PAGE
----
MEMPHIS, Tenn. – February 1, 2007 – This year, wetland conservation organizations and communities across the globe will celebrate the 10th annual World Wetlands Day. February 2 is a day set aside to recognize some of our most important and productive ecosystems, vital to the environments of many countries.
The United States is no exception. Wetlands provide breeding grounds, nesting habitats and nurseries for millions of migrating birds each year. They also recharge and clean water and reduce the damaging effects of floods.
“Wetlands are some of nature’s most productive ecosystems. They’re vital to the health of our nation, wildlife and people, but we’re losing these precious natural resources at an alarming rate,” said Don Young, executive vice president of Ducks Unlimited. “World Wetlands Day is an excellent opportunity to raise awareness about the importance of wetlands, the tremendous losses we suffer when we lose them, and the incredible challenges we face to conserve them.”
The U.S. alone loses more than 80,000 wetland acres each year. Despite these devastating losses, the United States has a reason to celebrate World Wetlands Day this year. The conservation efforts of Ducks Unlimited have saved almost 12 million acres of wetlands—an area greater than one fourth the area of North Dakota. The fight to conserve and rehabilitate wetlands is ongoing, however. Every 10 minutes another acre of wetlands is drained.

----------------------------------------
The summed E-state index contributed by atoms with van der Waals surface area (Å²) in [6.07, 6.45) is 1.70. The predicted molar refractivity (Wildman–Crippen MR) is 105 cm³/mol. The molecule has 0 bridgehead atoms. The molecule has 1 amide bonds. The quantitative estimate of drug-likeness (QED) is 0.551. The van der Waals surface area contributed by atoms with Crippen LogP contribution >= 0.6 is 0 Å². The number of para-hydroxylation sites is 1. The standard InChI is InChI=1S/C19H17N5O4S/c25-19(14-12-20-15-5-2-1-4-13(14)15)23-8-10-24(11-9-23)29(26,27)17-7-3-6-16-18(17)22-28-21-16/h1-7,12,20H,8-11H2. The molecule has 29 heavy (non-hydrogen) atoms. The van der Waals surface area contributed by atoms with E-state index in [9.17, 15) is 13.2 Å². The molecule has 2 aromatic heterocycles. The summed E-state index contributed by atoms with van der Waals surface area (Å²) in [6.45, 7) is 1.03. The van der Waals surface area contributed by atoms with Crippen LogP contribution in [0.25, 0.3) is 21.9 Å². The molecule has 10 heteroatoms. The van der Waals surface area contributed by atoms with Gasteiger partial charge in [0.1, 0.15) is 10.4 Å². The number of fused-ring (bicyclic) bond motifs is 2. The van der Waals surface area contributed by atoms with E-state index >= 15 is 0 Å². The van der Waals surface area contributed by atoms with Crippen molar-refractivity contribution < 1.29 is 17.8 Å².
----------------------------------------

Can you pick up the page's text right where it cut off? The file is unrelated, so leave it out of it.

This February 2, celebrate World Wetlands Day by committing to help ongoing conservation efforts in the United States. Join or make a contribution to Ducks Unlimited, and help conserve vital wetlands and other waterfowl habitats. DU’s ambitious Wetlands for Tomorrow campaign aims to protect and restore habitats across North America, as well as provide conservation education programs for schoolchildren.
With more than a million supporters, Ducks Unlimited is the world’s largest and most effective wetland and waterfowl conservation organization with almost 12 millions acres conserved. The United States alone has lost more than half of its original wetlands – nature’s most productive ecosystem – and continues to lose more than 80,000 wetland acres each year.